Rates of Surgery and Survival Increasing for Early-stage Cancers

Get Permission

Surgery is increasingly being used to treat patients with early-stage laryngeal cancer in the United States, and chemotherapy in combination with radiation therapy is being used increasingly to treat patients in an advanced stage of the disease, according to a report in the October issue of Archives of Otolaryngology—Head & Neck Surgery.

Researchers from Emory University and the American Cancer Society analyzed data on 131,694 laryngeal cancer cases diagnosed from 1985 to 2007, identified from the National Cancer Database. The proportion of patients with early-stage disease receiving primary surgery increased from 20% in 1985 to 33% in 2007, while the use of radiation therapy decreased from 64% to 52%. The 4-year survival rate was higher for patients with early-stage laryngeal cancer treated with surgery than for those treated with radiation therapy (79% vs 71%), the investigators reported.

Not a Trivial Decision

Among patients with advanced-stage cancer, the use of chemoradiation increased from less than 7% to 45%, the researchers found, whereas total laryngectomy decreased from 42% to 32%. The 4-year survival rates were 51% for patients treated with total laryngectomy and 48% for those treated with chemoradiation.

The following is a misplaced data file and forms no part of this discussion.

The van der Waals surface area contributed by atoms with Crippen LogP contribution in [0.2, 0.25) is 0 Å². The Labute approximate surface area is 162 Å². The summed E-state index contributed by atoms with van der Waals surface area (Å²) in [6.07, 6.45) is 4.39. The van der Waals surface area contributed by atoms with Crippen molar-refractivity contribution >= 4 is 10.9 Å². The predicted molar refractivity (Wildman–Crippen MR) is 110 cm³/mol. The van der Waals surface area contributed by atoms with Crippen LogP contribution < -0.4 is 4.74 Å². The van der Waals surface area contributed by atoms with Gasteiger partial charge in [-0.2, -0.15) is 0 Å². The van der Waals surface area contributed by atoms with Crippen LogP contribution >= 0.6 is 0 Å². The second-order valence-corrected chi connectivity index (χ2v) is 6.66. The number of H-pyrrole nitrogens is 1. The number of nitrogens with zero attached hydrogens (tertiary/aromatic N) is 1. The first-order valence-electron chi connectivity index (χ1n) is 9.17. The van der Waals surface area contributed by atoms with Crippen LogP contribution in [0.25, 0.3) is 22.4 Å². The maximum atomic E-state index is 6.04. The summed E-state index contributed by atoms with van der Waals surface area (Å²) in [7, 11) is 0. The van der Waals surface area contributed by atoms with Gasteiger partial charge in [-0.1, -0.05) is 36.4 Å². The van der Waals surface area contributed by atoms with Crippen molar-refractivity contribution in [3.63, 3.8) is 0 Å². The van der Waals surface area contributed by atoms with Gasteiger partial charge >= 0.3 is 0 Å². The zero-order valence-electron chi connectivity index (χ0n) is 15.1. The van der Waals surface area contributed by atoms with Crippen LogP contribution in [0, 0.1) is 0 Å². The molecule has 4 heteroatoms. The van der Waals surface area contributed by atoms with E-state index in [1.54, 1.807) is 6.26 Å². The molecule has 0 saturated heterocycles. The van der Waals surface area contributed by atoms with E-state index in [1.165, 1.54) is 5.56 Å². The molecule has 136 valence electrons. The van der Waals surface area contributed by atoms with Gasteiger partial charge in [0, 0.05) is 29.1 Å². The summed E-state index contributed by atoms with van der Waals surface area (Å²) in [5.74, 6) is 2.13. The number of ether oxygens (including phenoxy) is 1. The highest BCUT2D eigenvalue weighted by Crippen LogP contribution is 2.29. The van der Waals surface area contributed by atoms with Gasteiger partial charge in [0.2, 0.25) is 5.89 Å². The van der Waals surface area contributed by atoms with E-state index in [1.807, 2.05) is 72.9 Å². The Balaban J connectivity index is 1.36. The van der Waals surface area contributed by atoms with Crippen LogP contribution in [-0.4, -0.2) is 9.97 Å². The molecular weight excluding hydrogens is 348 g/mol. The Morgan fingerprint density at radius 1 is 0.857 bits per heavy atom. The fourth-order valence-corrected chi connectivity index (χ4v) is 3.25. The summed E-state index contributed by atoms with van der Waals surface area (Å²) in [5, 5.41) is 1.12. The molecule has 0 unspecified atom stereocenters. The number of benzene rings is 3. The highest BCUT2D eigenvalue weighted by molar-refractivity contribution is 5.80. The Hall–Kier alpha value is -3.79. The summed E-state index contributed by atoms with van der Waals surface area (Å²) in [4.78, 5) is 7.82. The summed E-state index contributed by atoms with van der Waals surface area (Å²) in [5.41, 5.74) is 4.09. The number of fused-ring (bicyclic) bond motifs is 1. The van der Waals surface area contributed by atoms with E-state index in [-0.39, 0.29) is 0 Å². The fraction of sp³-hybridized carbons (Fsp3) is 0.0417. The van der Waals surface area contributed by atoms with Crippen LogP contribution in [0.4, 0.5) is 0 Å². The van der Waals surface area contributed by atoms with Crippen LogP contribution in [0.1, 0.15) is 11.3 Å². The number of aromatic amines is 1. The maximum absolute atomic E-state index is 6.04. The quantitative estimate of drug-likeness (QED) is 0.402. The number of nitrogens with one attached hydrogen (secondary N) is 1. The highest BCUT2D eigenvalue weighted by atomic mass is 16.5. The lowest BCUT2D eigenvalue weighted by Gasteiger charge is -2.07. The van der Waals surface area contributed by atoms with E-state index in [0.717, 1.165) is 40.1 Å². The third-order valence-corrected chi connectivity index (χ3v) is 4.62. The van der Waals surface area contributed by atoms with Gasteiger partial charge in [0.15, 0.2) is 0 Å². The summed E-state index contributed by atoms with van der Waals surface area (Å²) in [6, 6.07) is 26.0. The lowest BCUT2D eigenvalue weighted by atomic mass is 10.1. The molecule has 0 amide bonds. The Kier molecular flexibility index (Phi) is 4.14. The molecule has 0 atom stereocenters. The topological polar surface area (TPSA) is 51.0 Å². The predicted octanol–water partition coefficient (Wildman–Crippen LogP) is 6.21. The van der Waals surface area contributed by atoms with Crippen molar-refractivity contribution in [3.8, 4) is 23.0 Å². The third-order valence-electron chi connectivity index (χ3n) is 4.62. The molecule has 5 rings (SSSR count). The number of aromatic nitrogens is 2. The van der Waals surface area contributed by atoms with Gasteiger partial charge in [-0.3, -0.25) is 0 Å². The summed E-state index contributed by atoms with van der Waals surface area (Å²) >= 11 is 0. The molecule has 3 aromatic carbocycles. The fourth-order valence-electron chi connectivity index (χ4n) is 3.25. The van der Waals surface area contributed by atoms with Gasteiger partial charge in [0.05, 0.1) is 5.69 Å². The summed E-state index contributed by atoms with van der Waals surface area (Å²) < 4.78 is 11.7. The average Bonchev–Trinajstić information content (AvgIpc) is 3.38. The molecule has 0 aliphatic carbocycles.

“For the patient, choosing between [chemoradiation] and laryngectomy is not a trivial decision,” the authors noted. “Laryngectomy may result in a total loss of voice and sometimes impairment of swallowing function, leading to a decreased quality of life. However, treating advanced laryngeal cancer with [chemoradiation] can result in complications such as renal failure and bone marrow suppression. Later complications, such as persistent dysphagia, gastrostomy tube dependency, pharyngoesophageal stenosis, chronic lung aspiration, and permanent tracheotomy tracheotomy dependence, can occur.” The authors added that some patients receiving chemoradiation may still require a laryngectomy because of a dysfunctional larynx or persistent disease. ■

Chen A, et al: Arch Otolaryngol Head Neck Surg 137:1017-1024, 2011.




By continuing to browse this site you permit us and our partners to place identification cookies on your browser and agree to our use of cookies to identify you for marketing. Read our Privacy Policy to learn more.